Where does creativity come from?*

“Where does creativity come from? We don’t know but we are certain that it doesn’t come from our laptops” –John Cleese

Thank you, Sir Cleese. I have enjoyed your movies, your quips, your oeuvre, and even the way you say “oeuvre.” And now, you give talks on creativity.

In my readings, I must agree, working on computers, on laptops is simple, is portable, allows us to store our thoughts in the CLOUD to avoid getting our papers lost in some stack. And yet, the non-verbal result of our tapping away at our computers, our laptops, our tablets, our phones, is an implied communication that we are in our own bubble.

Furthermore, using keyboards seems to reduce the ability for our brains to engage in encoding incoming information, with research showing that students learn better when they take notes ON PAPER as opposed to using an electronic device, maybe because SLOW handwriting forces a brain to choose the important words rather than take down words verbatim, and maybe because having an open laptop (often open to SOME other interesting website) distracts us AND OTHERS SITTING BEHIND US to losing focus and not really listening.

Finally, numerous books on creativity talk about how computers may be terrific at creating beautiful documents and flyers, but are generally terrible at restricting the free flow of ideas that is only possible with pencil, colored markers, sticky notes, lots of paper and scissors. Some advocate for having TWO desks in your office: one for creative work that has NO electronics, only paper manipulatives, and one for the computer, when the creative work is done, to put the completed work into a pretty format for printing or electronic storage and transmission.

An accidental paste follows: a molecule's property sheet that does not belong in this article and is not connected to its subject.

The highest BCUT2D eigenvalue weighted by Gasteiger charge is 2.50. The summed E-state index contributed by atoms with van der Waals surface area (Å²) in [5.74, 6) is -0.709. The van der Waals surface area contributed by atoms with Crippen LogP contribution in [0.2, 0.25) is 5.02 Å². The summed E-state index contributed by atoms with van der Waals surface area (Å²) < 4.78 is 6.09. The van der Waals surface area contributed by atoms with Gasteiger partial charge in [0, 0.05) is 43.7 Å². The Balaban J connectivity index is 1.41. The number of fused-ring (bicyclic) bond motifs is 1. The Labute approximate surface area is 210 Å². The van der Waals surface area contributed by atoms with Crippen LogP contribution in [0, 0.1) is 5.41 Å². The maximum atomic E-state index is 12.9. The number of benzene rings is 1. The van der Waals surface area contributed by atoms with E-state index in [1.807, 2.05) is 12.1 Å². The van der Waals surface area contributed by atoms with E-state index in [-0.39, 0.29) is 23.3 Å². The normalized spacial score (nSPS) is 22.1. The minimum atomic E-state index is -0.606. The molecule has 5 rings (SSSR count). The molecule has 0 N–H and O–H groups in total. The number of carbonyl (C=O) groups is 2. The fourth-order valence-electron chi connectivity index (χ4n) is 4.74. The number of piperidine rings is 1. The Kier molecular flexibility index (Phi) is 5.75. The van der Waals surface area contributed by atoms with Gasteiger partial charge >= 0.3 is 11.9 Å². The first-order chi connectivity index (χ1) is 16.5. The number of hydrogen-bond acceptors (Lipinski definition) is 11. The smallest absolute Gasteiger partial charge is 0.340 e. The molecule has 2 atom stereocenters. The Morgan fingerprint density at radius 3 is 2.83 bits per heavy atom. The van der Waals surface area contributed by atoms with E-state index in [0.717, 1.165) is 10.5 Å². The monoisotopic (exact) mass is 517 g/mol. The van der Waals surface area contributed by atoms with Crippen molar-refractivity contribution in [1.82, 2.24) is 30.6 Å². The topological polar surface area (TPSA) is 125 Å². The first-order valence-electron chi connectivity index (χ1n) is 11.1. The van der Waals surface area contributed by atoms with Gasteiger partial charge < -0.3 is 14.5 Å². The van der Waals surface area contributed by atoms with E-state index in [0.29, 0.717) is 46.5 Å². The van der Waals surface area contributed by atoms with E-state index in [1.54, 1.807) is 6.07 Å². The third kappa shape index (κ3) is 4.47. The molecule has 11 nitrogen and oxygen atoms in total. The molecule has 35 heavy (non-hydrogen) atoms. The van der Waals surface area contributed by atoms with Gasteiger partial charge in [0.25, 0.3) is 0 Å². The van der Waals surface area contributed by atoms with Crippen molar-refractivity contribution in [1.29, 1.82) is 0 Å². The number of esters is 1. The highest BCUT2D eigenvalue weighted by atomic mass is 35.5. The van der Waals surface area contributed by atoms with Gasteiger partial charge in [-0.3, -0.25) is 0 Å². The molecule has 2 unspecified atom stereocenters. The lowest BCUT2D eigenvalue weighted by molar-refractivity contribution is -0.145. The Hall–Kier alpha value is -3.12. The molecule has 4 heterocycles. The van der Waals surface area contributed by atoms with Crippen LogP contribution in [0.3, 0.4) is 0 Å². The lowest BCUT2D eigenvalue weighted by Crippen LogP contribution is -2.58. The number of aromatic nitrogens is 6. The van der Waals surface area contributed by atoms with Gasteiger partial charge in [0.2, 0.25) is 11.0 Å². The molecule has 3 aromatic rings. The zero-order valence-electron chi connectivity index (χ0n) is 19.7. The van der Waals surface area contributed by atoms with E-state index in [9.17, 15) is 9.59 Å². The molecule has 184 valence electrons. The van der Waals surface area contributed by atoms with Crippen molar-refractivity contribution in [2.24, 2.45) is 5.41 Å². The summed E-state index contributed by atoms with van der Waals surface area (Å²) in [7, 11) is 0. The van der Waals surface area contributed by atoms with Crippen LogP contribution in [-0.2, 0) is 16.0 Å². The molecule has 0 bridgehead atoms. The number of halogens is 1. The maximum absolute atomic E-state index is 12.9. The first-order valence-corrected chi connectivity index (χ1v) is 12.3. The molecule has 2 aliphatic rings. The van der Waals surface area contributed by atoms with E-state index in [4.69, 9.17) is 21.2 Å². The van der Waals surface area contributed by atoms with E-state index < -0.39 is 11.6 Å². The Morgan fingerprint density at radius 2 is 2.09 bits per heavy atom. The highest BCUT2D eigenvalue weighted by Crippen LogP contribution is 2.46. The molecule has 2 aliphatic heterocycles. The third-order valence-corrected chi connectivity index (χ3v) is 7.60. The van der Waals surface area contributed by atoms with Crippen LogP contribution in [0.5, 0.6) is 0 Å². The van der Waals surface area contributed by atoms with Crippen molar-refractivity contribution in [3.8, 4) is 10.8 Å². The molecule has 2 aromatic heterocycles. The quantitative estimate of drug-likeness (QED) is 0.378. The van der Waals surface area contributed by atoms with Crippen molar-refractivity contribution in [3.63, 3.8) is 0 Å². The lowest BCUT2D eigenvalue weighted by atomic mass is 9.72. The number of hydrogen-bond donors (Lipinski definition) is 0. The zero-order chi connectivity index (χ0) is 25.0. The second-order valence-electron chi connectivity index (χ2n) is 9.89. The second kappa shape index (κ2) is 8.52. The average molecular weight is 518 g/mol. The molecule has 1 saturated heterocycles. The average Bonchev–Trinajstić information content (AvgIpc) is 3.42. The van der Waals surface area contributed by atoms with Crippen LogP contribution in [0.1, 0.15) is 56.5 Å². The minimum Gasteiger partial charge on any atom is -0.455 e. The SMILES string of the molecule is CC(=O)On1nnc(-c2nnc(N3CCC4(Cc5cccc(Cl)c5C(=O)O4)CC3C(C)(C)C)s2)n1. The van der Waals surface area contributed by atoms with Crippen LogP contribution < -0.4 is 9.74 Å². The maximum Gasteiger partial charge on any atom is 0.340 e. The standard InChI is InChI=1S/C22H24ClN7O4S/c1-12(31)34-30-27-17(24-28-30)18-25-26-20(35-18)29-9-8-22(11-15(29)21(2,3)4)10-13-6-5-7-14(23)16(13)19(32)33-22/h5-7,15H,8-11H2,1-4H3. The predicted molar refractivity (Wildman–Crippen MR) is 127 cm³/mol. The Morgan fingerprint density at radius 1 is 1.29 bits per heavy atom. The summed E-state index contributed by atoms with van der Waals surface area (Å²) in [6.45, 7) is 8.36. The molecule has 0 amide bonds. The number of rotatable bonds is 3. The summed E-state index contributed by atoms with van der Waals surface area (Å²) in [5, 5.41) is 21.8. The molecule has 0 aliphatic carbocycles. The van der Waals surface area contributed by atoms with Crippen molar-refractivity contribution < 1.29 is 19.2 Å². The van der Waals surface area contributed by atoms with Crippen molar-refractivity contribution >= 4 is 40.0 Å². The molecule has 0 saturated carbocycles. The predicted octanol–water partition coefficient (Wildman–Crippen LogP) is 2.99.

I’ve taken to this model and try to do creative work away from my computer now. I also take notes in a small black book, not on my phone, and I’ve found this (although not searchable) a great way to better encode and remember discussions.

CMIO’s take? Keep in mind where creativity comes from
and where it doesn’t come from.

Author: CT Lin

CMIO, UCHealth (Colorado); Professor, University of Colorado School of Medicine

One thought on “Where does creativity come from?*”

  1. Love this discussion. Creativity is such a challenging concept. I’d just add one layer to this discussion. A laptop may or may not be great for creativity, but I’ve found that there’s one essential ingredient to creativity. That’s learning. I see learning as gathering as many raw materials as possible. Once you’ve loaded your brain with all of these raw materials, then you’re able to pull from those raw materials to find a creative solution. In fact, many times the most creative ideas come from our unconscious mind sorting through all these raw materials to come to a creative conclusion. Turns out that laptops are a great place for learning. You can create something much nicer if you have better raw materials. So, it’s a fun balance.

    Like

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